After the ouster of a state agency director accused of sexual harassment, questions remain about whether other employees who allegedly heard sexual comments and saw inappropriate acts over multiple years reported the behavior.
If they didn’t say anything, why not?
Some government agencies and public universities now require bystanders to report sexual harassment to take the burden off the employee being harassed.
“That person is already under threat,” said Debbie Dougherty, a professor of communication at the University of Missouri. “They’ve been potentially traumatized and isolated. I don’t think it’s fair or right we make them feel like they are responsible for reporting the behavior.”
Fear of retaliation
Gov. Kim Reynolds on March 24 fired David Jamison as director of the Iowa Finance Authority after receiving a complaint from one of his employees. The woman, whose name was redacted from the complaint before it was made public, said Jamison verbalized comments about her breasts, asked about her sex life, repeatedly invited her to his hotel room and made sexual gestures and jokes.
“I am terrified about coming forward, but his behavior is escalating and has to stop,” the woman wrote. “It is not safe for women to be around him.”
The woman said Brian Crozier, the Finance Authority’s chief administrative office, recently had reprimanded Jamison for his behavior, and Jamison replied, “You must be allergic to a paycheck.”
Mark Thompson, the agency’s general counsel, also told Jamison to stop or be quiet, the complaint notes.
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The letter doesn’t say whether Crozier or Thompson ever reported Jamison’s alleged behavior to anyone outside the agency. Crozier declined to comment when reached by phone Tuesday morning. Thompson did not immediately return an email or a phone message Tuesday.
The governor has asked Des Moines lawyer Mark Weinhardt to investigate the conduct that led to Jamison’s firing and any similar incidents or conduct since he became director in 2011.
Weinhardt also has been asked to find out “what was known at IFA about these matters and the appropriateness of the response to them,” according to the governor’s office.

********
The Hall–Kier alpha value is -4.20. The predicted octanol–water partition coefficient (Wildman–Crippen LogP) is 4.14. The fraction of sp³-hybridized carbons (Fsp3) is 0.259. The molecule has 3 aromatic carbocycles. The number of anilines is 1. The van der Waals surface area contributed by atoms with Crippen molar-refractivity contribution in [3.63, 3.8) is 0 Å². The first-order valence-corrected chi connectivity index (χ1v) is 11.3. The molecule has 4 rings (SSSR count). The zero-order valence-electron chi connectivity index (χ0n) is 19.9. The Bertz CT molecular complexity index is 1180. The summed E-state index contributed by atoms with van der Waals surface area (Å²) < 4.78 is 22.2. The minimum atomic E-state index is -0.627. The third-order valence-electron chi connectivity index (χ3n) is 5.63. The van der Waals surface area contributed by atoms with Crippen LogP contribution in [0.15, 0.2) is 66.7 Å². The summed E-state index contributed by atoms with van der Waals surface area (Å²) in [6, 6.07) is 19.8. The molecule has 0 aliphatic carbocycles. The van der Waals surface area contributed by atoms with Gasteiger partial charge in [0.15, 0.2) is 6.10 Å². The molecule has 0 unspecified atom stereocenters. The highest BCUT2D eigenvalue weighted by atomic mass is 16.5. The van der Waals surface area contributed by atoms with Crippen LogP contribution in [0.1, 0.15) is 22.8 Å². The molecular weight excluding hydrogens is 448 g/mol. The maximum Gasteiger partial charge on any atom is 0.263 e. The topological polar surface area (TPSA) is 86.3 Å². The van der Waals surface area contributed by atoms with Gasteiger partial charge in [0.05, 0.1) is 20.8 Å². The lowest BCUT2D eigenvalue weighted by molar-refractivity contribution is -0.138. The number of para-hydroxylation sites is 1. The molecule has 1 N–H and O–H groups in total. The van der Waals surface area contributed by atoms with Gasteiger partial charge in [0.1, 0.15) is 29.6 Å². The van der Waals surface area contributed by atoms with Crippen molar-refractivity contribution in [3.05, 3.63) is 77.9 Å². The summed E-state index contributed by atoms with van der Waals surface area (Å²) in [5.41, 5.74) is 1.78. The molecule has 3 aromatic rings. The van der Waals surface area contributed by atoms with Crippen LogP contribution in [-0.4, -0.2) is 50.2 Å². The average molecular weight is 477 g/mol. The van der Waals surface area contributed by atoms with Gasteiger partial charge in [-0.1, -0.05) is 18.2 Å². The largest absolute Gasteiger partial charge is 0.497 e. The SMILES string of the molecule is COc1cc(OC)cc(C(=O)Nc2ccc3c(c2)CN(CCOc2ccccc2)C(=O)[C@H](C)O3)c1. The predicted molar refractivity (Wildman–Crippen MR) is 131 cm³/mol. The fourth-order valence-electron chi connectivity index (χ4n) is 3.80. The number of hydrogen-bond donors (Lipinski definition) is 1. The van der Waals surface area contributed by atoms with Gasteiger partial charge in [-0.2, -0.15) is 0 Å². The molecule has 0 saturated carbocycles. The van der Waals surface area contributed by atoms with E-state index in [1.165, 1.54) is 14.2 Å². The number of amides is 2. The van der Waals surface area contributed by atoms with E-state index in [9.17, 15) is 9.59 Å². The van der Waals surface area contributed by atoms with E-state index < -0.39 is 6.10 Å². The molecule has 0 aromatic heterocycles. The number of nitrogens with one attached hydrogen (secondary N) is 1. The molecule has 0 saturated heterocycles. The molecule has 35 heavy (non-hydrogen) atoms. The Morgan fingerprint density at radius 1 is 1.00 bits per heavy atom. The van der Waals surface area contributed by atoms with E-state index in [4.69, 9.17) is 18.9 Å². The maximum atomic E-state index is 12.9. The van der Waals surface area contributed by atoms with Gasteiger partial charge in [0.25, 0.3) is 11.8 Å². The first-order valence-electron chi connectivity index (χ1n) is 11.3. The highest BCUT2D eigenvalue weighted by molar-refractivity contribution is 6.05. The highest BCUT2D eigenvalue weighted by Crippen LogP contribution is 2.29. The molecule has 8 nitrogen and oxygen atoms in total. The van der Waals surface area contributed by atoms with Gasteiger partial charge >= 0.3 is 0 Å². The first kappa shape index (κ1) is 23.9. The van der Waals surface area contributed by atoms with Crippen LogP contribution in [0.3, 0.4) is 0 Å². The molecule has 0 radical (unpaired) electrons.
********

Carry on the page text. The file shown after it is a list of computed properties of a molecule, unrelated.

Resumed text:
Iowa’s State Employee Handbook and anti-discrimination policy both have sections on sexual harassment. They advise state employees who believe they’ve faced workplace discrimination, including sexual harassment, to tell their immediate supervisor, unless that person is the alleged perpetrator.
In that case, they can go up the chain of command in their own department or contact the director of the Iowa Department of Administrative Services.
The woman who complained about Jamison said she went straight to the governor because she feared retaliation.
“I think DAS (Department of Administrative Services) will just cover for him, and I’ll end up without a job,” she wrote. “Please help me or tell me who to go to.”
Because many sexual harassment targets don’t report harassment, emphasis is shifting to bystander intervention.
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A study reported in March in the Employee Responsibilities and Rights Journal found people were more likely to report sexual harassment they observed if the organization had a zero-tolerance policy.
Some public universities, including the University of Missouri, now require most members of the university community to report sexual assault or harassment.
In Texas, all state employees are required to report harassment based on sex and race, said George Cunningham, professor of health and kinesiology and the director of the Center for Sports Management Research and Education at Texas A&M University. A&M reminds students and faculty of this obligation through campaigns like Step In and Stand Up.
When the bystander mandate was added at Mizzou in 2014, Dougherty worried it would prevent students from coming to her with concerns. But “it’s worked out really well because it does put the responsibility on somebody else,” she said, rather than the target of harassment.
Mandated reporting also relieves the bystander because he or she doesn’t have a dilemma about how to handle the situation, Dougherty said.
The Society for Human Resource Management, which represents 285,000 members in more than 165 countries, added to its website March 9 a sexual harassment policy template that says managers and supervisors who “knowingly allow or tolerate sexual harassment” without reporting it to Human Resources are in violation of the policy and subject to discipline.
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